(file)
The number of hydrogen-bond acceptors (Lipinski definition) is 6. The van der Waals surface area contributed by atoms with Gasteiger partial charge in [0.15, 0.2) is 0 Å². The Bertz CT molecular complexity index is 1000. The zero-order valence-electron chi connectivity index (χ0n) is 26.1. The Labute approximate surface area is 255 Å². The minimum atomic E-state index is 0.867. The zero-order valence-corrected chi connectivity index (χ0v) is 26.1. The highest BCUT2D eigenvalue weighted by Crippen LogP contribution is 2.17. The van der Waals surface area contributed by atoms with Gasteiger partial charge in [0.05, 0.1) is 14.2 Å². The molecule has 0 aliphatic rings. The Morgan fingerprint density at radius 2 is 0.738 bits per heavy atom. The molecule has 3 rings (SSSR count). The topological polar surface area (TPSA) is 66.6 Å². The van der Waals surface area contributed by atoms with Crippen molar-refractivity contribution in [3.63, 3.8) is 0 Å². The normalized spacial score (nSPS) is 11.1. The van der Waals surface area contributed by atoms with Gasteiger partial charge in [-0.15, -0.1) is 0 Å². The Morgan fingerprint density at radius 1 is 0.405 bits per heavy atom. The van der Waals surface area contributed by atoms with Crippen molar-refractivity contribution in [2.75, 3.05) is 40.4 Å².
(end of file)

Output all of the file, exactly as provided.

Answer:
The number of hydrogen-bond acceptors (Lipinski definition) is 6. The van der Waals surface area contributed by atoms with Gasteiger partial charge in [0.15, 0.2) is 0 Å². The Bertz CT molecular complexity index is 1000. The zero-order valence-electron chi connectivity index (χ0n) is 26.1. The Labute approximate surface area is 255 Å². The minimum atomic E-state index is 0.867. The zero-order valence-corrected chi connectivity index (χ0v) is 26.1. The highest BCUT2D eigenvalue weighted by Crippen LogP contribution is 2.17. The van der Waals surface area contributed by atoms with Gasteiger partial charge in [0.05, 0.1) is 14.2 Å². The molecule has 0 aliphatic rings. The Morgan fingerprint density at radius 2 is 0.738 bits per heavy atom. The molecule has 3 rings (SSSR count). The topological polar surface area (TPSA) is 66.6 Å². The van der Waals surface area contributed by atoms with Crippen molar-refractivity contribution in [3.63, 3.8) is 0 Å². The normalized spacial score (nSPS) is 11.1. The van der Waals surface area contributed by atoms with Gasteiger partial charge in [-0.15, -0.1) is 0 Å². The Morgan fingerprint density at radius 1 is 0.405 bits per heavy atom. The van der Waals surface area contributed by atoms with Crippen molar-refractivity contribution in [2.75, 3.05) is 40.4 Å².